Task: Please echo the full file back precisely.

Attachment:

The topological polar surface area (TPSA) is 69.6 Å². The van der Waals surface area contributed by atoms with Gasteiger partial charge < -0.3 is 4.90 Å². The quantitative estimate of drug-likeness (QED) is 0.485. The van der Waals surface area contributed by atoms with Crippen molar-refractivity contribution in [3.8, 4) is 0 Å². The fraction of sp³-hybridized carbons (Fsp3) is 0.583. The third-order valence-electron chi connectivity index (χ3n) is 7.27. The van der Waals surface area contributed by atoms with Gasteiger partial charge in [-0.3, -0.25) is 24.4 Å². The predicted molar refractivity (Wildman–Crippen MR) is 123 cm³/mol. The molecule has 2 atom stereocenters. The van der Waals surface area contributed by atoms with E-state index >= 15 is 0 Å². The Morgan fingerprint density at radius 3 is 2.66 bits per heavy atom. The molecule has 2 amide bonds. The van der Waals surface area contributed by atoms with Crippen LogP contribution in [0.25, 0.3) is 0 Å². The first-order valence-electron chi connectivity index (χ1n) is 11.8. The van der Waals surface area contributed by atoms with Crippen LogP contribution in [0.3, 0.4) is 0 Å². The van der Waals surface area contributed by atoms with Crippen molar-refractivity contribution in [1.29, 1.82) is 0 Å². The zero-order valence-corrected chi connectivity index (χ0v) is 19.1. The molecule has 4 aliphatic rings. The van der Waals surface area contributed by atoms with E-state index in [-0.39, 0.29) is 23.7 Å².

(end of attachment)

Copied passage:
The topological polar surface area (TPSA) is 69.6 Å². The van der Waals surface area contributed by atoms with Gasteiger partial charge < -0.3 is 4.90 Å². The quantitative estimate of drug-likeness (QED) is 0.485. The van der Waals surface area contributed by atoms with Crippen molar-refractivity contribution in [3.8, 4) is 0 Å². The fraction of sp³-hybridized carbons (Fsp3) is 0.583. The third-order valence-electron chi connectivity index (χ3n) is 7.27. The van der Waals surface area contributed by atoms with Gasteiger partial charge in [-0.3, -0.25) is 24.4 Å². The predicted molar refractivity (Wildman–Crippen MR) is 123 cm³/mol. The molecule has 2 atom stereocenters. The van der Waals surface area contributed by atoms with E-state index >= 15 is 0 Å². The Morgan fingerprint density at radius 3 is 2.66 bits per heavy atom. The molecule has 2 amide bonds. The van der Waals surface area contributed by atoms with Crippen LogP contribution in [0.25, 0.3) is 0 Å². The first-order valence-electron chi connectivity index (χ1n) is 11.8. The van der Waals surface area contributed by atoms with Crippen LogP contribution in [0.3, 0.4) is 0 Å². The van der Waals surface area contributed by atoms with Crippen molar-refractivity contribution in [1.29, 1.82) is 0 Å². The zero-order valence-corrected chi connectivity index (χ0v) is 19.1. The molecule has 4 aliphatic rings. The van der Waals surface area contributed by atoms with E-state index in [-0.39, 0.29) is 23.7 Å².